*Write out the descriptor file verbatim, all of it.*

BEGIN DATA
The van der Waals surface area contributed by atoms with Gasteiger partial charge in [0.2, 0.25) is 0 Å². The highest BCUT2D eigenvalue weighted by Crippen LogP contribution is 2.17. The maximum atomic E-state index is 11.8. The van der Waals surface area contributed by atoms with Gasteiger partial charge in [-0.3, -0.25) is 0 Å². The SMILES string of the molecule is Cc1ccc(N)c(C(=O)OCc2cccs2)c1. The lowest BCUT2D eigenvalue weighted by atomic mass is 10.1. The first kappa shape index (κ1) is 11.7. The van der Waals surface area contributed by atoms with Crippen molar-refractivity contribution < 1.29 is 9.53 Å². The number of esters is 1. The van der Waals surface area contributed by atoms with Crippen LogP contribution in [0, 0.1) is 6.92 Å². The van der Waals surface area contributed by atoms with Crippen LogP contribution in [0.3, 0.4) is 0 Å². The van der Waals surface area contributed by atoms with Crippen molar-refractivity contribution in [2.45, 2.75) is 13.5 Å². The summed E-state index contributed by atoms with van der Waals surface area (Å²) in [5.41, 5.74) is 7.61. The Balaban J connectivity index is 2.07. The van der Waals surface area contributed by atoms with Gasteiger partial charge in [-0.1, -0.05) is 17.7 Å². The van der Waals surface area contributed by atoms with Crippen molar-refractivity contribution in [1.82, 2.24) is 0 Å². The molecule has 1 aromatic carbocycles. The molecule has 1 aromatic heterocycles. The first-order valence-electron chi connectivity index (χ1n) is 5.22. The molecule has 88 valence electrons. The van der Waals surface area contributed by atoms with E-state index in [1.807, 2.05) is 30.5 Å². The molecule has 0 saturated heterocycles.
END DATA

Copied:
The van der Waals surface area contributed by atoms with Gasteiger partial charge in [0.2, 0.25) is 0 Å². The highest BCUT2D eigenvalue weighted by Crippen LogP contribution is 2.17. The maximum atomic E-state index is 11.8. The van der Waals surface area contributed by atoms with Gasteiger partial charge in [-0.3, -0.25) is 0 Å². The SMILES string of the molecule is Cc1ccc(N)c(C(=O)OCc2cccs2)c1. The lowest BCUT2D eigenvalue weighted by atomic mass is 10.1. The first kappa shape index (κ1) is 11.7. The van der Waals surface area contributed by atoms with Crippen molar-refractivity contribution < 1.29 is 9.53 Å². The number of esters is 1. The van der Waals surface area contributed by atoms with Crippen LogP contribution in [0, 0.1) is 6.92 Å². The van der Waals surface area contributed by atoms with Crippen LogP contribution in [0.3, 0.4) is 0 Å². The van der Waals surface area contributed by atoms with Crippen molar-refractivity contribution in [2.45, 2.75) is 13.5 Å². The summed E-state index contributed by atoms with van der Waals surface area (Å²) in [5.41, 5.74) is 7.61. The Balaban J connectivity index is 2.07. The van der Waals surface area contributed by atoms with Gasteiger partial charge in [-0.1, -0.05) is 17.7 Å². The van der Waals surface area contributed by atoms with Crippen molar-refractivity contribution in [1.82, 2.24) is 0 Å². The molecule has 1 aromatic carbocycles. The molecule has 1 aromatic heterocycles. The first-order valence-electron chi connectivity index (χ1n) is 5.22. The molecule has 88 valence electrons. The van der Waals surface area contributed by atoms with E-state index in [1.807, 2.05) is 30.5 Å². The molecule has 0 saturated heterocycles.